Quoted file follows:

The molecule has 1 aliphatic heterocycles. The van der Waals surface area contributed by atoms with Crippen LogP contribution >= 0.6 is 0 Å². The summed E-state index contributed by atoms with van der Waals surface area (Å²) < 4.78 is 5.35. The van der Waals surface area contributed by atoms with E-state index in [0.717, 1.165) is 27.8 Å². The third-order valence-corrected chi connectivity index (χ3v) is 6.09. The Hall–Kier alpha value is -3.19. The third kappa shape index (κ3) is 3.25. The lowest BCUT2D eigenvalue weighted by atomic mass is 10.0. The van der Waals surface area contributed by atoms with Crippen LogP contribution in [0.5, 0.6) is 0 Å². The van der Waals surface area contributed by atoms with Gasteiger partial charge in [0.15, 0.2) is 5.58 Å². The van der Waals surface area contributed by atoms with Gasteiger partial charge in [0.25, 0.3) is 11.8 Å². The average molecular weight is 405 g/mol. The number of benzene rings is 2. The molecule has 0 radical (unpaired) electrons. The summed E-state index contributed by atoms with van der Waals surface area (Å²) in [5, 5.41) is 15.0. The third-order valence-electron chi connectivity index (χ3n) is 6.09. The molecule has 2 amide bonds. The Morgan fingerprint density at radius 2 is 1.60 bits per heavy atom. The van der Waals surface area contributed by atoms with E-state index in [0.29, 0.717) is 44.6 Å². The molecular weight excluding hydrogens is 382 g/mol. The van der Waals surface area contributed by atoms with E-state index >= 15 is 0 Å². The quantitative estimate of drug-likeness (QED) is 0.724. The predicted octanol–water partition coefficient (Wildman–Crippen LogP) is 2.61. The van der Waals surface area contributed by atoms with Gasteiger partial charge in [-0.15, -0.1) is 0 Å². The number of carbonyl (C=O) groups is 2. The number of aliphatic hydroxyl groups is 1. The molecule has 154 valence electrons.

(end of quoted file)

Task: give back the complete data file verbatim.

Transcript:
The molecule has 1 aliphatic heterocycles. The van der Waals surface area contributed by atoms with Crippen LogP contribution >= 0.6 is 0 Å². The summed E-state index contributed by atoms with van der Waals surface area (Å²) < 4.78 is 5.35. The van der Waals surface area contributed by atoms with E-state index in [0.717, 1.165) is 27.8 Å². The third-order valence-corrected chi connectivity index (χ3v) is 6.09. The Hall–Kier alpha value is -3.19. The third kappa shape index (κ3) is 3.25. The lowest BCUT2D eigenvalue weighted by atomic mass is 10.0. The van der Waals surface area contributed by atoms with Crippen LogP contribution in [0.5, 0.6) is 0 Å². The van der Waals surface area contributed by atoms with Gasteiger partial charge in [0.15, 0.2) is 5.58 Å². The van der Waals surface area contributed by atoms with Gasteiger partial charge in [0.25, 0.3) is 11.8 Å². The average molecular weight is 405 g/mol. The number of benzene rings is 2. The molecule has 0 radical (unpaired) electrons. The summed E-state index contributed by atoms with van der Waals surface area (Å²) in [5, 5.41) is 15.0. The third-order valence-electron chi connectivity index (χ3n) is 6.09. The molecule has 2 amide bonds. The Morgan fingerprint density at radius 2 is 1.60 bits per heavy atom. The van der Waals surface area contributed by atoms with E-state index in [0.29, 0.717) is 44.6 Å². The molecular weight excluding hydrogens is 382 g/mol. The van der Waals surface area contributed by atoms with E-state index >= 15 is 0 Å². The quantitative estimate of drug-likeness (QED) is 0.724. The predicted octanol–water partition coefficient (Wildman–Crippen LogP) is 2.61. The van der Waals surface area contributed by atoms with Gasteiger partial charge in [-0.15, -0.1) is 0 Å². The number of carbonyl (C=O) groups is 2. The number of aliphatic hydroxyl groups is 1. The molecule has 154 valence electrons.